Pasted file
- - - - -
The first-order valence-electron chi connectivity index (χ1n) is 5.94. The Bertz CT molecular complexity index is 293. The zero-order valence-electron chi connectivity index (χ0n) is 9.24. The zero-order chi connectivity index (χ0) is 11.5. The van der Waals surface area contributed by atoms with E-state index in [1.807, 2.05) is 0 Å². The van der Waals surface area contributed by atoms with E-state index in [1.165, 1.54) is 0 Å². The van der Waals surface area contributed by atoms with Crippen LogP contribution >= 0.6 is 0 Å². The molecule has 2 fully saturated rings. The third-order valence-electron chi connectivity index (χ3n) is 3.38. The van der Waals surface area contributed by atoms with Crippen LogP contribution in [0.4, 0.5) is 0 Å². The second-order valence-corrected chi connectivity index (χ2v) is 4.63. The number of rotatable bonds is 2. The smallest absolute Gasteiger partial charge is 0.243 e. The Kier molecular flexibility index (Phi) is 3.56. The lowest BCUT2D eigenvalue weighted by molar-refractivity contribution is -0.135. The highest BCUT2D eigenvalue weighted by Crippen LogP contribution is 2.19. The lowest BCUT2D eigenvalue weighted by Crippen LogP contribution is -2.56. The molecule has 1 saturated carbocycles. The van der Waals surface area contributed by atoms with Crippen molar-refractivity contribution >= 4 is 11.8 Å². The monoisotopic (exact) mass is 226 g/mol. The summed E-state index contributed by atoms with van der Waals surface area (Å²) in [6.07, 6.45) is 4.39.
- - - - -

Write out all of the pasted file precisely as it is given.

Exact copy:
The first-order valence-electron chi connectivity index (χ1n) is 5.94. The Bertz CT molecular complexity index is 293. The zero-order valence-electron chi connectivity index (χ0n) is 9.24. The zero-order chi connectivity index (χ0) is 11.5. The van der Waals surface area contributed by atoms with E-state index in [1.807, 2.05) is 0 Å². The van der Waals surface area contributed by atoms with E-state index in [1.165, 1.54) is 0 Å². The van der Waals surface area contributed by atoms with Crippen LogP contribution >= 0.6 is 0 Å². The molecule has 2 fully saturated rings. The third-order valence-electron chi connectivity index (χ3n) is 3.38. The van der Waals surface area contributed by atoms with Crippen LogP contribution in [0.4, 0.5) is 0 Å². The second-order valence-corrected chi connectivity index (χ2v) is 4.63. The number of rotatable bonds is 2. The smallest absolute Gasteiger partial charge is 0.243 e. The Kier molecular flexibility index (Phi) is 3.56. The lowest BCUT2D eigenvalue weighted by molar-refractivity contribution is -0.135. The highest BCUT2D eigenvalue weighted by Crippen LogP contribution is 2.19. The lowest BCUT2D eigenvalue weighted by Crippen LogP contribution is -2.56. The molecule has 1 saturated carbocycles. The van der Waals surface area contributed by atoms with Crippen molar-refractivity contribution >= 4 is 11.8 Å². The monoisotopic (exact) mass is 226 g/mol. The summed E-state index contributed by atoms with van der Waals surface area (Å²) in [6.07, 6.45) is 4.39.